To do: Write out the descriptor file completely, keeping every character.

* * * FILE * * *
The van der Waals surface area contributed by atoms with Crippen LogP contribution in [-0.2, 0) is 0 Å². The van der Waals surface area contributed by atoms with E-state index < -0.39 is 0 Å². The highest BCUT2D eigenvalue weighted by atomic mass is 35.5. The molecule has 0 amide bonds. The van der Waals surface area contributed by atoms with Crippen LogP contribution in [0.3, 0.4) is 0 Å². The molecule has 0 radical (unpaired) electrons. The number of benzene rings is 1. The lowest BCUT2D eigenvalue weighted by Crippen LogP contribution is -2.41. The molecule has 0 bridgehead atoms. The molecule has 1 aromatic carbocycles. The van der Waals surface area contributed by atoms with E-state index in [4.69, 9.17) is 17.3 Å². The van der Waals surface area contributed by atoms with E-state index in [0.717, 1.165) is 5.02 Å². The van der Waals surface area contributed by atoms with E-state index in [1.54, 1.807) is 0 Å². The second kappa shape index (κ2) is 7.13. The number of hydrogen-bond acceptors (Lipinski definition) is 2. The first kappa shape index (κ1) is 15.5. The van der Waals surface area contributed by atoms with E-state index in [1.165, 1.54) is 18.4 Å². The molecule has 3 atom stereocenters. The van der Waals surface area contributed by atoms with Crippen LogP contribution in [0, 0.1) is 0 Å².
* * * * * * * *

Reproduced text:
The van der Waals surface area contributed by atoms with Crippen LogP contribution in [-0.2, 0) is 0 Å². The van der Waals surface area contributed by atoms with E-state index < -0.39 is 0 Å². The highest BCUT2D eigenvalue weighted by atomic mass is 35.5. The molecule has 0 amide bonds. The van der Waals surface area contributed by atoms with Crippen LogP contribution in [0.3, 0.4) is 0 Å². The molecule has 0 radical (unpaired) electrons. The number of benzene rings is 1. The lowest BCUT2D eigenvalue weighted by Crippen LogP contribution is -2.41. The molecule has 0 bridgehead atoms. The molecule has 1 aromatic carbocycles. The van der Waals surface area contributed by atoms with E-state index in [4.69, 9.17) is 17.3 Å². The van der Waals surface area contributed by atoms with E-state index in [0.717, 1.165) is 5.02 Å². The van der Waals surface area contributed by atoms with E-state index in [1.54, 1.807) is 0 Å². The second kappa shape index (κ2) is 7.13. The number of hydrogen-bond acceptors (Lipinski definition) is 2. The first kappa shape index (κ1) is 15.5. The van der Waals surface area contributed by atoms with E-state index in [1.165, 1.54) is 18.4 Å². The molecule has 3 atom stereocenters. The van der Waals surface area contributed by atoms with Crippen LogP contribution in [0, 0.1) is 0 Å².